What is Apache HTTP?
Apache HTTP Server, colloquially called Apache (/əˈpætʃiː/ ə-PA-chee), is free and open-source cross-platform web server software,
released under the terms of Apache License 2.0. Apache is developed and maintained by an open community of developers under the auspices of the Apache Software Foundation.
commonly used on a Unix-like system (usually Linux), the program is available for Microsoft Windows as well.
Version 2.0 improved support for non-Unix, e.g. Windows and OS/2 (and eComStation). Old versions of Apache were ported to run on e.g. OpenVMS, and NetWare.
Apache HTTP Server can be compiled or downloaded from specific OS enviroments.
Install Apache and PHP on CentOS 6
Last updated on: 2016-06-21 Authored by: Rackspace Support
This article demonstrates how to install Apache and PHP on CentOS 6.
CentOS 6 comes with Apache 2.2.3 and PHP 5.1.6, and
you can install them by using the default CentOS Package Manager, yum. The advantages of using yum (as opposed to installing by using source code)
are that you get any security updates (when they are distributed) and dependencies are automatically handled.
Run the following command:
#sudo yum install httpd mod_ssl
The Apache2 web server is available in Ubuntu Linux. To install Apache2:
At a terminal prompt enter the following command:
#sudo apt install apache2
The Apache web server can be installed by using zypper. Open a terminal and become root. Type the below command:
# zypper in apache2
root account on the server machine.
Binaries Download Apache
Apache HTTP Server download site. Download the source files appropriate to your system.
Binary releases for some operating systems are available as well.
Extract the Apache Files
uncompress file after complete download
#$gunzip -d httpd-2_0_NN.tar.gz
#tar xvf httpd-2_0_NN.tar
This creates a new directory under the current directory with the source files.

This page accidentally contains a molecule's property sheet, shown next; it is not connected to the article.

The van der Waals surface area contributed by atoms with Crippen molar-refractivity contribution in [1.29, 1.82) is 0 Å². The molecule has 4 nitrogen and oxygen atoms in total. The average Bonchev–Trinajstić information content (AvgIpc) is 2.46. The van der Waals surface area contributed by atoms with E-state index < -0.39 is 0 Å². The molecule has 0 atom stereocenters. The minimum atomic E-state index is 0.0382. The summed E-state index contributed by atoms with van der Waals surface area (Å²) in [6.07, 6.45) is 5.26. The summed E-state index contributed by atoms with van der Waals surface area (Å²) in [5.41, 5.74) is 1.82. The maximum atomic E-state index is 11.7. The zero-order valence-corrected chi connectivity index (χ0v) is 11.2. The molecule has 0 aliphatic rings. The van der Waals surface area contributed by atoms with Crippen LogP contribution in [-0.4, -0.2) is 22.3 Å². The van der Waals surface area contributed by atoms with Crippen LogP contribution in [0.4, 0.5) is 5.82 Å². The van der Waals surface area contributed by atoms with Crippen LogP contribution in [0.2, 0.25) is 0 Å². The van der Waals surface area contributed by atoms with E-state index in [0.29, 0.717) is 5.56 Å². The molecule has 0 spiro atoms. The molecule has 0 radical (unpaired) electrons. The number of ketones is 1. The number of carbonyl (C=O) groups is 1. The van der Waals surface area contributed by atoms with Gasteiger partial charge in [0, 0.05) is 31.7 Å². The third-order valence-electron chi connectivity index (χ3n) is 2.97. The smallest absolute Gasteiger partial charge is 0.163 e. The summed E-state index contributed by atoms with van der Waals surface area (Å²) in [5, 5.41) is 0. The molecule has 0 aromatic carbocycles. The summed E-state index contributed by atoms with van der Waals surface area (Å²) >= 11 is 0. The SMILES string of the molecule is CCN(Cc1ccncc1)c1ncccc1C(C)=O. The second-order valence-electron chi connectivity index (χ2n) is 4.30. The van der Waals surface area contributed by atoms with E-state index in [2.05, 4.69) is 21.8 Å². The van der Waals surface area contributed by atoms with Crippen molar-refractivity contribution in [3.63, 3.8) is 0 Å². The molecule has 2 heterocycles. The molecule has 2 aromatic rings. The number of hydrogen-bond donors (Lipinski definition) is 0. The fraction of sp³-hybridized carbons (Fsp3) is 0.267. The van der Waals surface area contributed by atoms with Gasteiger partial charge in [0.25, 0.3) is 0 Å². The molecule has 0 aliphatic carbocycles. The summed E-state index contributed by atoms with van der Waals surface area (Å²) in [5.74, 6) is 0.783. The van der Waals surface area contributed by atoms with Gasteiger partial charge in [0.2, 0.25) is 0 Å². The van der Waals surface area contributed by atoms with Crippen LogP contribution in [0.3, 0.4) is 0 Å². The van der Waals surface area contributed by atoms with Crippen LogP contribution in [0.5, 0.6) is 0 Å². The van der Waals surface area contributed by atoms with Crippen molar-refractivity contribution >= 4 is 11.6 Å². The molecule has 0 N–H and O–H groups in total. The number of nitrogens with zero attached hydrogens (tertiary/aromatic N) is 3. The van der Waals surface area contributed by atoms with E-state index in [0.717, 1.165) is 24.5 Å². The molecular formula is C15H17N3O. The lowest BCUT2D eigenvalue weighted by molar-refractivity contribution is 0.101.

Configuring Your Server for Apache
Once you have the files, you need to tell your machine where to find everything by configuring the source files.
The easiest way is to accept all the defaults and just type:
Apache Standards Option is the prefix=PREFIX option.
This specifies the directory where the Apache files will be installed.
Specific environment variables and modules.
1.mod_alias – to map different parts of the URL tree
2.mod_include – to parse Server Side Includes
3.mod_mime – to associate file extensions with its MIME-type
4.mod_rewrite – to rewrite URLs on the fly
5.mod_speling (sic) – to help your readers who might misspell URLs
6.mod_ssl – to allow for strong cryptography using SSL
7.mod_userdir – to allow system users to have their own web page directories
For details about the modules go Apache homepage
|Download||Download the latest release from http://httpd.apache.org/download.cgi|
Build Apache source installation, you’ll then need to build the installation:
Perform make Command
Assuming that there were no problems, you are ready to customize your Apache configuration. This really just amounts to editing the httpd.conf file.
This file is located in the PREFIX/conf directory. I generally edit it with text editor.
Note: you’ll need to be root to edit this file.
Follow the instructions in this file to edit your configuration the way you want it. More help is available on the Apache website.
Test Your Apache Server
Open a web browser on the same machine and type http://localhost/ in the address box.
You should see a page similar to the one in the partial screen shot above. It will say in big letters “Seeing this instead of the website you expected?”
This is good news, as it means your server is installed correctly.
Start Editing/Uploading Pages to Your Newly Installed Apache Web Server
Once your server is up and running you can start posting pages. Have fun building your website!
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Apache HTTP Serer Download Binaries
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